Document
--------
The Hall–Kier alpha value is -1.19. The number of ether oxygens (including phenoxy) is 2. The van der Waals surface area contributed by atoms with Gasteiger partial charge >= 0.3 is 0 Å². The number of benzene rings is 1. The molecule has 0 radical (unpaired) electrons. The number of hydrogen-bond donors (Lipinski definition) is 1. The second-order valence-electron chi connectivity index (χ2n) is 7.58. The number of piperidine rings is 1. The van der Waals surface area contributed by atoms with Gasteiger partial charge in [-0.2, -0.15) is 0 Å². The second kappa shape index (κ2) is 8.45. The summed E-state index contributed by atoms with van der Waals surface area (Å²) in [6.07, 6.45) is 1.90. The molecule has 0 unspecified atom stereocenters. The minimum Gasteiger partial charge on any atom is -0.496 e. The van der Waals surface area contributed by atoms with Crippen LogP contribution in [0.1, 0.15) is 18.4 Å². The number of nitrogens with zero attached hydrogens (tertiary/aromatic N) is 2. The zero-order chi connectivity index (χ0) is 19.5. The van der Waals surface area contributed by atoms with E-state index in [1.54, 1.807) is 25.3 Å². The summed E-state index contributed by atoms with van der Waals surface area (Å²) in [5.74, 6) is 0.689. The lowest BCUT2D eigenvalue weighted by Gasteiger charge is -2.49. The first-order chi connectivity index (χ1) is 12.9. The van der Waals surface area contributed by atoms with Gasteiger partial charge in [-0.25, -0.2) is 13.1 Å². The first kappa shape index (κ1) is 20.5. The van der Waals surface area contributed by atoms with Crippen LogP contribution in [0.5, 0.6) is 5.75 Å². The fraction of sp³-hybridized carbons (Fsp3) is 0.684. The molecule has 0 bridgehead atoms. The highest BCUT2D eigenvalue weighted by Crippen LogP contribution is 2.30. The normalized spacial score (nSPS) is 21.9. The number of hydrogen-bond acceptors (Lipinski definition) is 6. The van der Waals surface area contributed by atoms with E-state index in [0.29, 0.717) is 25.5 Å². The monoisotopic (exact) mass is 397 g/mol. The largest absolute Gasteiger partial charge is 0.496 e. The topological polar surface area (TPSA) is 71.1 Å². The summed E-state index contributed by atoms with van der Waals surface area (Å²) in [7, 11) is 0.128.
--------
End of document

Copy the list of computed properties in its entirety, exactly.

The Hall–Kier alpha value is -1.19. The number of ether oxygens (including phenoxy) is 2. The van der Waals surface area contributed by atoms with Gasteiger partial charge >= 0.3 is 0 Å². The number of benzene rings is 1. The molecule has 0 radical (unpaired) electrons. The number of hydrogen-bond donors (Lipinski definition) is 1. The second-order valence-electron chi connectivity index (χ2n) is 7.58. The number of piperidine rings is 1. The van der Waals surface area contributed by atoms with Gasteiger partial charge in [-0.2, -0.15) is 0 Å². The second kappa shape index (κ2) is 8.45. The summed E-state index contributed by atoms with van der Waals surface area (Å²) in [6.07, 6.45) is 1.90. The molecule has 0 unspecified atom stereocenters. The minimum Gasteiger partial charge on any atom is -0.496 e. The van der Waals surface area contributed by atoms with Crippen LogP contribution in [0.1, 0.15) is 18.4 Å². The number of nitrogens with zero attached hydrogens (tertiary/aromatic N) is 2. The zero-order chi connectivity index (χ0) is 19.5. The van der Waals surface area contributed by atoms with E-state index in [1.54, 1.807) is 25.3 Å². The summed E-state index contributed by atoms with van der Waals surface area (Å²) in [5.74, 6) is 0.689. The lowest BCUT2D eigenvalue weighted by Gasteiger charge is -2.49. The first-order chi connectivity index (χ1) is 12.9. The van der Waals surface area contributed by atoms with Gasteiger partial charge in [-0.25, -0.2) is 13.1 Å². The first kappa shape index (κ1) is 20.5. The van der Waals surface area contributed by atoms with Crippen LogP contribution in [0.5, 0.6) is 5.75 Å². The fraction of sp³-hybridized carbons (Fsp3) is 0.684. The molecule has 0 bridgehead atoms. The highest BCUT2D eigenvalue weighted by Crippen LogP contribution is 2.30. The normalized spacial score (nSPS) is 21.9. The number of hydrogen-bond acceptors (Lipinski definition) is 6. The van der Waals surface area contributed by atoms with E-state index in [0.29, 0.717) is 25.5 Å². The monoisotopic (exact) mass is 397 g/mol. The largest absolute Gasteiger partial charge is 0.496 e. The topological polar surface area (TPSA) is 71.1 Å². The summed E-state index contributed by atoms with van der Waals surface area (Å²) in [7, 11) is 0.128.